In recent weeks I repeatedly found myself shopping for gifts and stocking stuffers. More than once I roamed the aisles of discount stores that specialize in out-of-fashion, out-of-date, not-quite top-shelf merchandise. You know, not the Salvation Army, but definitely not Target. I was not alone.
The stores were crammed with shoppers looking for bedroom slippers, waffle irons, luggage, T-shirts and whatever else fit the bill at discount prices. The checkout lines were 15 deep. All of us were striving to meet expectations, keep up tradition and consume our way to holiday joy without going broke in the bargain. It struck me, especially in the lower-end stores, that more and more of us are walking that bittersweet tightrope between holiday cheer and bankruptcy.
Those of us with money to burn probably resemble the television commercials that feature stylish homes and sweater-clad grownups quaffing eggnog as they pile packages under the tree. Those without that fiscal cushion do our best with a discount version of holiday achievement. If we’re lucky, we’ll be able to pay the bills come January.
The holidays may be particularly perilous, but they simply focus the broader syndrome of a culture that adores having too much. But the gap between those who reach consumer Mecca and the rest trailing behind is both deepening and widening. And by definition, it is unsustainable. As writer Ed Abbey put it, “Growth for the sake of growth is the ideology of the cancer cell.”
What about an alternative way of life, one lived under the banner of abundance? It sounds positive, optimistic, and measuring abundance is refreshingly different than ranking affluence. This isn’t my idea. I came across it in a speech circulated on the Web, given by a minister at an environmental conference. He addressed environmental woes, but consumerism was the heart of his speech. He suggested that buying efficient light bulbs is all well and good, but it won’t get the job done. All it does is tweak the juggernaut. It doesn’t replace the juggernaut of our driving habits, our houses that grow ever plumper, our desire always for more.
Celebrating the abundance we already enjoy responds nicely to that tired argument, the one that asks: “Do you want to go back to the Stone Age?” Abundance doesn’t sound like retreat, or like anything primitive. But how do you measure it? And will it be satisfying the way the new radial arm saw is?
Here’s what you get once you back away from the mall-shopping frenzy: The core elements of meaningful life, including family, friends, good food, gathering in celebration, singing, taking walks, going skiing and skating, enjoying our surroundings.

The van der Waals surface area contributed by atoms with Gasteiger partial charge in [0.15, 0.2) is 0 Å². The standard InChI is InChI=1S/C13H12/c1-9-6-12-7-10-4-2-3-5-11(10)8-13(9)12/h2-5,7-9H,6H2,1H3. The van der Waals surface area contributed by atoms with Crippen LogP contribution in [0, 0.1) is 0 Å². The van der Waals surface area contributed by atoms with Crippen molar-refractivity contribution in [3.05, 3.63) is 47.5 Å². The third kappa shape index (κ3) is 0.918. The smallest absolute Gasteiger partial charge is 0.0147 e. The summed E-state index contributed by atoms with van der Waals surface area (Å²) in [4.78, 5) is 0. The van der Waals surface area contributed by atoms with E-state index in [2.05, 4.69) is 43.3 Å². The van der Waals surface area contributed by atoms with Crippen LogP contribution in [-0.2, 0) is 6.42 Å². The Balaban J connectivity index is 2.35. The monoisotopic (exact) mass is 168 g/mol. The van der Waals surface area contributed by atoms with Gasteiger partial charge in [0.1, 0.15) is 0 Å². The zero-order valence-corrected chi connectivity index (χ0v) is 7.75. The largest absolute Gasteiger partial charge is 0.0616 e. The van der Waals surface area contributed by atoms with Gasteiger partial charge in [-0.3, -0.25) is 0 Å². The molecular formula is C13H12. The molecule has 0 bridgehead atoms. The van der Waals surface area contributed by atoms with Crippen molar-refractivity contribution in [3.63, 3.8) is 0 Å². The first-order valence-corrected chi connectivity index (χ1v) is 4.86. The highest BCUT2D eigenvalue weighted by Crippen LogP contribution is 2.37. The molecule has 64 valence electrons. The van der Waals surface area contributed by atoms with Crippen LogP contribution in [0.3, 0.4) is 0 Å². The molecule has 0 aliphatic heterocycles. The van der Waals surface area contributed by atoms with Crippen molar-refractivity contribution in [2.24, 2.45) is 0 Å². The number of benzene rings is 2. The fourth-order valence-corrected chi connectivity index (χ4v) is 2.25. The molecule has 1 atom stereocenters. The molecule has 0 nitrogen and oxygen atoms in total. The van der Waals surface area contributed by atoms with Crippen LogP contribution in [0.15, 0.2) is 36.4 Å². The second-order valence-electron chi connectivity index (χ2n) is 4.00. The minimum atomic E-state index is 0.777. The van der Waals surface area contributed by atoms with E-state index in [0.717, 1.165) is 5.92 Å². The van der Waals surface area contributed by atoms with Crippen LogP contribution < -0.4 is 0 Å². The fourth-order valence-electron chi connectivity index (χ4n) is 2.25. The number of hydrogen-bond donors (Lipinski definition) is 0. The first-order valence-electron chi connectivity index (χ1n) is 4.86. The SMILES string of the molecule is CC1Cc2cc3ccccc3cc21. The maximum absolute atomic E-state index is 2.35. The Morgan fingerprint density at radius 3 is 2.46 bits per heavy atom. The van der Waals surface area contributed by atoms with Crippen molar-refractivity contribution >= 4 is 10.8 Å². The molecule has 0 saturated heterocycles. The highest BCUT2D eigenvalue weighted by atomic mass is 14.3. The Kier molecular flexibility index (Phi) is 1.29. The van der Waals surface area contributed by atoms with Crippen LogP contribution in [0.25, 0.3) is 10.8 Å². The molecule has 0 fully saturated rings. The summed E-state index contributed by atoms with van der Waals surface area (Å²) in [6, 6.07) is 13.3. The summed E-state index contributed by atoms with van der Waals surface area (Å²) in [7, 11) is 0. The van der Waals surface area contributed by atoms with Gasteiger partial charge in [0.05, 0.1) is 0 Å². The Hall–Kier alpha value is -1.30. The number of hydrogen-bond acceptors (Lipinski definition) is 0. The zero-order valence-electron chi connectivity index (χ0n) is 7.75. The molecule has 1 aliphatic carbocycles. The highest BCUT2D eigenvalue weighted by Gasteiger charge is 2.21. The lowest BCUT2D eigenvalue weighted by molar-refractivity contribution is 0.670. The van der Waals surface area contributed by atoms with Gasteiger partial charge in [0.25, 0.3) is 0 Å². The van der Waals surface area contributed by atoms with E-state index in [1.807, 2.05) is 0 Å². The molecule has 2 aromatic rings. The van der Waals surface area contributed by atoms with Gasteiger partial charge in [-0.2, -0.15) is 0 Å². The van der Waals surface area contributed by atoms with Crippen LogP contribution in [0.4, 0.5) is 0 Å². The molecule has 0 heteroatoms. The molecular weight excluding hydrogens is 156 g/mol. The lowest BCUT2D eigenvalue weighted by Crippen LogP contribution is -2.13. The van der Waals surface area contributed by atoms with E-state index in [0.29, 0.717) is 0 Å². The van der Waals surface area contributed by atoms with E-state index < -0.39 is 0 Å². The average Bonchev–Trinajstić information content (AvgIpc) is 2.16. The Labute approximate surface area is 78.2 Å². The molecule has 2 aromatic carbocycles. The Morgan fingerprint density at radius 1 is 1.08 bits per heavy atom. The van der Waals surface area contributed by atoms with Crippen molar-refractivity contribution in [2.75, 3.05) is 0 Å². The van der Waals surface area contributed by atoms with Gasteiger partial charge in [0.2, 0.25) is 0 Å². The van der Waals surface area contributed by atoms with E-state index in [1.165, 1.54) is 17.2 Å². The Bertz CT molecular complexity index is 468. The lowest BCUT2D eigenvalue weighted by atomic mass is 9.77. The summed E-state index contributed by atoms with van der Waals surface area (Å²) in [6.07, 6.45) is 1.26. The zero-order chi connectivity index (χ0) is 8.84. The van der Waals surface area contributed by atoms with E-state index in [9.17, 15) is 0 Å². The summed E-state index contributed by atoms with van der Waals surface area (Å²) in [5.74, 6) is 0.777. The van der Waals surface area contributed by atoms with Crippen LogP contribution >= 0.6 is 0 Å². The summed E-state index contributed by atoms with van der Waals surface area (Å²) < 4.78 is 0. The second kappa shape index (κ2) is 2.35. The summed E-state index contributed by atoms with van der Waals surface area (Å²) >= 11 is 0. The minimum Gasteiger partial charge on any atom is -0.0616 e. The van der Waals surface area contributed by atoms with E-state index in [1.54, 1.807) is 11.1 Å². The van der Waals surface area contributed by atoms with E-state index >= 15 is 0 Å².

We exist on a planet full of life, within a system that hums along with remarkable efficiency and grace, so long as we don’t gum up the works. What about just celebrating that? Then, when the holidays are over, we keep it up. It’s interesting to note that when surveys poll the most important ingredients of happiness, nobody says it’s their big house or the latest BMW or diamond rings. Overwhelmingly, the response focuses on family, relationships, health and a clean environment. You might call it an abundant life.
I know, it isn’t easy. The consumer steamroller is inescapable. It overwhelms everything with its din. Our kids clamor for it. We feel the craving for something spiffy and vaguely affirming. The latest and greatest—we have to have it. Only, as soon as we get it, take it home and hold it, the luster fades away. Almost immediately it’s just another thing to maintain, pay for and store. Then, it’s on to the next mirage-like shimmer on the horizon.
Think about it. Instead of falling deeper into the pit of endless purchasing, what about reordering our priorities? What if, instead of enslaving ourselves to the latest phone/music/internet gizmo, for example, we cook something wonderful, plant a garden, hike or ski in the mountains, take up music, spend time with our kids, read a book, or be still. Just be still. Now there’s a concept.
It’s not that we won’t need to work or that we’ll never buy anything again. But if we slow down the buying and consciously change our priorities, maybe the impulse will fade and ownership will become less compulsive. Things might fall into a more sane order. It’s worth a try. It could do us all good and make us feel, well, abundant. Not to mention that we’ll be able to pay the bills next month.
Alan Kesselheim is a contributor to Writers on the Range, a service of High Country News (hcn.org). He writes in Bozeman.